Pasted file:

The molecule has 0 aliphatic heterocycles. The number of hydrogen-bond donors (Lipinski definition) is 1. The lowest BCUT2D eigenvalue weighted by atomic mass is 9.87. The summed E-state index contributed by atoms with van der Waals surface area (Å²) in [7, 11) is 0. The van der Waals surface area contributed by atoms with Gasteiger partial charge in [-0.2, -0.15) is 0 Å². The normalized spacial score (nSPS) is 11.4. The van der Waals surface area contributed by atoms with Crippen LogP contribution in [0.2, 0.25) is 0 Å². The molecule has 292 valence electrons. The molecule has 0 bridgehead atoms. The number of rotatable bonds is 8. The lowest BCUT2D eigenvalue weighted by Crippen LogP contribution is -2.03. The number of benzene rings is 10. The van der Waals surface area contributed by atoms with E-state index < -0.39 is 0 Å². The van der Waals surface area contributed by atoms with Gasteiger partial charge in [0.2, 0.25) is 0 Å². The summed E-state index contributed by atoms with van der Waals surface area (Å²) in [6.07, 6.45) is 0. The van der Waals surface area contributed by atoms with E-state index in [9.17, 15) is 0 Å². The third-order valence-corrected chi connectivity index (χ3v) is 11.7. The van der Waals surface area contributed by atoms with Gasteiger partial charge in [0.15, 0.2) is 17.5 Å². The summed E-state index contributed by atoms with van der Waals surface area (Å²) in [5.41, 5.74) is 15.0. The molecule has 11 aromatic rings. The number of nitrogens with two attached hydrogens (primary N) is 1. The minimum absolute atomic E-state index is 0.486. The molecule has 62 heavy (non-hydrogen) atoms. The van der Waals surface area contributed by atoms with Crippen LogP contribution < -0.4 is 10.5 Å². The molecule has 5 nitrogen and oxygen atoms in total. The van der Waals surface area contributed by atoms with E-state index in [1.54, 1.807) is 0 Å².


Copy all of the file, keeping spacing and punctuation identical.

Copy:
The molecule has 0 aliphatic heterocycles. The number of hydrogen-bond donors (Lipinski definition) is 1. The lowest BCUT2D eigenvalue weighted by atomic mass is 9.87. The summed E-state index contributed by atoms with van der Waals surface area (Å²) in [7, 11) is 0. The van der Waals surface area contributed by atoms with Gasteiger partial charge in [-0.2, -0.15) is 0 Å². The normalized spacial score (nSPS) is 11.4. The van der Waals surface area contributed by atoms with Crippen LogP contribution in [0.2, 0.25) is 0 Å². The molecule has 292 valence electrons. The molecule has 0 bridgehead atoms. The number of rotatable bonds is 8. The lowest BCUT2D eigenvalue weighted by Crippen LogP contribution is -2.03. The number of benzene rings is 10. The van der Waals surface area contributed by atoms with E-state index < -0.39 is 0 Å². The van der Waals surface area contributed by atoms with Gasteiger partial charge in [0.2, 0.25) is 0 Å². The summed E-state index contributed by atoms with van der Waals surface area (Å²) in [6.07, 6.45) is 0. The van der Waals surface area contributed by atoms with E-state index in [9.17, 15) is 0 Å². The third-order valence-corrected chi connectivity index (χ3v) is 11.7. The van der Waals surface area contributed by atoms with Gasteiger partial charge in [0.15, 0.2) is 17.5 Å². The summed E-state index contributed by atoms with van der Waals surface area (Å²) in [5.41, 5.74) is 15.0. The molecule has 11 aromatic rings. The number of nitrogens with two attached hydrogens (primary N) is 1. The minimum absolute atomic E-state index is 0.486. The molecule has 62 heavy (non-hydrogen) atoms. The van der Waals surface area contributed by atoms with Crippen LogP contribution < -0.4 is 10.5 Å². The molecule has 5 nitrogen and oxygen atoms in total. The van der Waals surface area contributed by atoms with E-state index in [1.54, 1.807) is 0 Å².